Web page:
The problem

The problem with this advice is there is a bit of truth in it mixed with a significant dose of false conventional wisdom. It is true that we need to pay attention to the desires of our spouses. It is true that sex can be more important to one spouse than the other and so it if you are the lower-desire-for-sex spouse, it means you one form of love for your spouse is to care about their desires. But notice that “care about desires” does not mean you have to do whatever they want when they want. That is the false conventional wisdom in her post. Men have this need, so the thought goes, and a godly wife will always meet it because that is what love does.

Some Better Sex Advice for Young Married Men

Sex is not the (sole) definition of emotional connection. You want a good marriage and the probability of a decent sex life? Connect with your wife’s emotional and experiential life. Regularly explore her dreams, fears, and aspirations. You may be shocked to find out that you didn’t marry someone who thinks exactly like you. Allow her to have her own thoughts and feelings. It won’t diminish who you are.

When you come home at the end of the day, seek her out. You may have had a hard day at work but your wife still needs you to be present. Ask about her day. Notice what needs to be done around the house and do it, without being asked. And when you see she is burdened with care for the kids, the house, or her own health, step it up a bit without looking for a pat on the back. Only you can offer that kind of support.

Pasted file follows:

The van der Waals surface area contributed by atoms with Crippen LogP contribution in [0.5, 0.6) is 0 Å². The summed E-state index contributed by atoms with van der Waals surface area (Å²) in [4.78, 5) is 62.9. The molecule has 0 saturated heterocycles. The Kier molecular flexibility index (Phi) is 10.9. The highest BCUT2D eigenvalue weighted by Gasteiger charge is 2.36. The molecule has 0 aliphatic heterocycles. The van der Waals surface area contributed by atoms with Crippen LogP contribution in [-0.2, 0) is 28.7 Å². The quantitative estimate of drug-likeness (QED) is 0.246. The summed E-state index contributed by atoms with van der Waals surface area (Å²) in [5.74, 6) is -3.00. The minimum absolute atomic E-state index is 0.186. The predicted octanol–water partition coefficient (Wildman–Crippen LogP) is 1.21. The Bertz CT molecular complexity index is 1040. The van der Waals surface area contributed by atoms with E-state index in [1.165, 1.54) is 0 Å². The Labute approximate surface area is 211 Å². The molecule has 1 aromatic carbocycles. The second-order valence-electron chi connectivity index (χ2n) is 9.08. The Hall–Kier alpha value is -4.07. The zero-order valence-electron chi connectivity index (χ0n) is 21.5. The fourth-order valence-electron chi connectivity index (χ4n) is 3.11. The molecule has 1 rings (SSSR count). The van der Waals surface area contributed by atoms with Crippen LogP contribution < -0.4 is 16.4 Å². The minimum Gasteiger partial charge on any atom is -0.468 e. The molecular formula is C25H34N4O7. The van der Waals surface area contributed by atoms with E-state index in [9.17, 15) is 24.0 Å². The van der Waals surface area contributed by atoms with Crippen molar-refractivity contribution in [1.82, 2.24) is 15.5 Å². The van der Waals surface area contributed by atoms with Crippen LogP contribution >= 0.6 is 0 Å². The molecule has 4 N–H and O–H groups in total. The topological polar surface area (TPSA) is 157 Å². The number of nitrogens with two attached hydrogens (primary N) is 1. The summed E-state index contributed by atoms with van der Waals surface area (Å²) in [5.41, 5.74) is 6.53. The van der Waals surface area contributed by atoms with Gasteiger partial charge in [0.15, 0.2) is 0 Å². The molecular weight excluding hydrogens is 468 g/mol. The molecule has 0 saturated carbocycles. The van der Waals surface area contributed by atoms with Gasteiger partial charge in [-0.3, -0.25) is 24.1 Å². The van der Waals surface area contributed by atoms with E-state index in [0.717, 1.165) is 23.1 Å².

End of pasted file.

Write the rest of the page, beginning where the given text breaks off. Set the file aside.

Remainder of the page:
Remember too, sex is a great thing but it isn’t intended to be an antidote to herb (or your) boredom, sadness, or tiredness. Find out what helps her to be ready for sex and yet be understanding when she says “not tonight” (note: when you want sex, be sure to ask not hint). She’s not a vending machine that always responds because you put in the right amount of money. When she declines, stay close to her. If she says yes only to avoid your cold shoulder, you are ensuring that sex is all about you and not at all about her. Do not make sex the requirement for your love, compassion, and interest in your wife.

Finally, and most importantly, remember that sex is a want, not a need. Sure, it is a powerful want and a good desire. But that does not mean it is a must-have. Treat it as a right and you will kill your love life. 1 Corinthians 7 doesn’t give you the right to demand sex. Notice that your body is not yours to control. That control is given to your wife. Yes, the point of the passage is mutual care for each other. But in a broken world, that does not mean that we mutually care for each other in the exact way we want to be cared for. And so we will have times of unfulfilled desires. Do not believe for a moment that her lack of availability is what tempts you to porn, masturbation or other forms of infidelity. It’s not her, it’s you!